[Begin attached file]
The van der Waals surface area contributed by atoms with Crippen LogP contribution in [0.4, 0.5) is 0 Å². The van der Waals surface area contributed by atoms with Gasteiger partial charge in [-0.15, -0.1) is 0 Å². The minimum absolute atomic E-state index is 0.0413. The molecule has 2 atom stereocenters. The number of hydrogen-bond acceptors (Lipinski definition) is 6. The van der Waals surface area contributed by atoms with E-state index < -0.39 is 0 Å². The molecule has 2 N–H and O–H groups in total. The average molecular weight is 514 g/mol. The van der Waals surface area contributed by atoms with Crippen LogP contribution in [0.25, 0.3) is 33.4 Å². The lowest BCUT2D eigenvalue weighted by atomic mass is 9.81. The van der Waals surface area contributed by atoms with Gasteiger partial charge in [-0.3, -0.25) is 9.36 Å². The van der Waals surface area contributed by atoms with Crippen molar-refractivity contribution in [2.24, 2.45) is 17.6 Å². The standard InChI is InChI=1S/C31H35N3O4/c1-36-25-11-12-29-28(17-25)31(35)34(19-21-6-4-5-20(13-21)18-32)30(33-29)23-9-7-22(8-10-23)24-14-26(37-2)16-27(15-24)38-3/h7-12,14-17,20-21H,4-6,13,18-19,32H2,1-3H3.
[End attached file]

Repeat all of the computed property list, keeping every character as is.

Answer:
The van der Waals surface area contributed by atoms with Crippen LogP contribution in [0.4, 0.5) is 0 Å². The van der Waals surface area contributed by atoms with Gasteiger partial charge in [-0.15, -0.1) is 0 Å². The minimum absolute atomic E-state index is 0.0413. The molecule has 2 atom stereocenters. The number of hydrogen-bond acceptors (Lipinski definition) is 6. The van der Waals surface area contributed by atoms with E-state index < -0.39 is 0 Å². The molecule has 2 N–H and O–H groups in total. The average molecular weight is 514 g/mol. The van der Waals surface area contributed by atoms with Crippen LogP contribution in [0.25, 0.3) is 33.4 Å². The lowest BCUT2D eigenvalue weighted by atomic mass is 9.81. The van der Waals surface area contributed by atoms with Gasteiger partial charge in [-0.3, -0.25) is 9.36 Å². The van der Waals surface area contributed by atoms with Crippen molar-refractivity contribution in [2.24, 2.45) is 17.6 Å². The standard InChI is InChI=1S/C31H35N3O4/c1-36-25-11-12-29-28(17-25)31(35)34(19-21-6-4-5-20(13-21)18-32)30(33-29)23-9-7-22(8-10-23)24-14-26(37-2)16-27(15-24)38-3/h7-12,14-17,20-21H,4-6,13,18-19,32H2,1-3H3.